When was the last time you physically wrote something down? If you’re anything like the millennials I know, you might struggle to remember. When you do pick up a pen or a pencil, you may even find it feels unnatural and difficult.
According the the Guardian, doctors have warned that children are starting school with insufficient hand strength to use a pencil properly, because they are growing up with so much technology.
Choosing an iPad to play with rather than colouring books could be stopping their finger muscles developing, and so they need extra help when they learn to write.
Sally Payne, the head pediatric occupational therapist at the Heart of England foundation NHS Trust, told the Guardian that children just don’t have the hand strength and dexterity they did a decade ago.
“Children coming into school are being given a pencil but are increasingly not be able to hold it because they don’t have the fundamental movement skills,” she said. “To be able to grip a pencil and move it, you need strong control of the fine muscles in your fingers. Children need lots of opportunity to develop those skills.”
One mother named Laura said her six-year-old son Patrick had been having weekly sessions with an occupational therapist for six months because he had been holding his pencil “like cavemen held sticks.”
A paper from 2016, published in the Journal of Hand Therapy, found that young men and women have significantly weaker hand grips than in 1985.
Researchers gathered data from 237 male and female volunteers aged 20-34. They had to squeeze a hand dynamometer, which is like a joystick, and the strength of their grip was then measured in pounds.
Results showed that in 1985, men aged 20-24 had an average grip of 121 pounds on the right hand and 105 pounds on the left. In the study, men of the same age only had grip strengths of 101 and 99 pounds. Men aged 25-29 lost 26 and 19 pounds of strength on either hand. Women also showed losses of strength of about 10 pounds.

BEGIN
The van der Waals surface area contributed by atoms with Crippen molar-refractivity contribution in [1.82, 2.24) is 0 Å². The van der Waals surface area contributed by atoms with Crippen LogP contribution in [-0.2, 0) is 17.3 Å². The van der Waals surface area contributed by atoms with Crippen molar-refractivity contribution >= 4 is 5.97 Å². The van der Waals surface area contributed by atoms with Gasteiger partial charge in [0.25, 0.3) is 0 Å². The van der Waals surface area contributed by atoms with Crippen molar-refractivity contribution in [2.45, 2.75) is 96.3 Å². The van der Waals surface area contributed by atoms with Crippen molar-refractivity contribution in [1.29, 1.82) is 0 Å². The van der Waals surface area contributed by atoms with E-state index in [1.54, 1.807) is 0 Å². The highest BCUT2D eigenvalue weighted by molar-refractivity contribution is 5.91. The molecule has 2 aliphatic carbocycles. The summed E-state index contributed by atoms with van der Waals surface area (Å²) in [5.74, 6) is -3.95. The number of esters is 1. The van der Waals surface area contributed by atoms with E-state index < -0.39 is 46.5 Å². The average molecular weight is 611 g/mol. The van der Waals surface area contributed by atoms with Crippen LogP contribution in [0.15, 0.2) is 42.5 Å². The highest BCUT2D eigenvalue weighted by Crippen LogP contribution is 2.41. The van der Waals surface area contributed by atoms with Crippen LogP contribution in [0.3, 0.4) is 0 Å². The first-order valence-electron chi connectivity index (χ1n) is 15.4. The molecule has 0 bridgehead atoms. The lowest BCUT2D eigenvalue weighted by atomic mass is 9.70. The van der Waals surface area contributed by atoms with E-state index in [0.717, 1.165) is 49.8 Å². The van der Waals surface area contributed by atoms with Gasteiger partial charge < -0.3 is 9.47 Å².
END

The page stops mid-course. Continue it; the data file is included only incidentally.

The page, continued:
“Work patterns have changed dramatically since 1985, when the first norms were established,” Elizabeth Fain, an occupational therapy professor at Winston-Salem State University and lead author of the study told NPR. “As a society, we’re no longer agricultural or manufacturing … What we’re doing more now is technology-related, especially for millennials.”
However, a study from 2012, published in the American Journal of Occupational Therapy, found there may not be an optimum way to hold a pencil anyway.
The study concluded there are four basic “mature” ways to hold a pencil, and none of them were superior.
“Pencil grasp patterns did not influence handwriting speed or legibility in this sample of typically developing children,” the researchers wrote in the paper. “This finding adds to the mounting body of evidence that alternative grasps may be acceptable for fast and legible handwriting.”
In other words, even if a child holds pencils like a caveman, it might not matter as long as you can read what they’ve written.
Originally published at www.businessinsider.com
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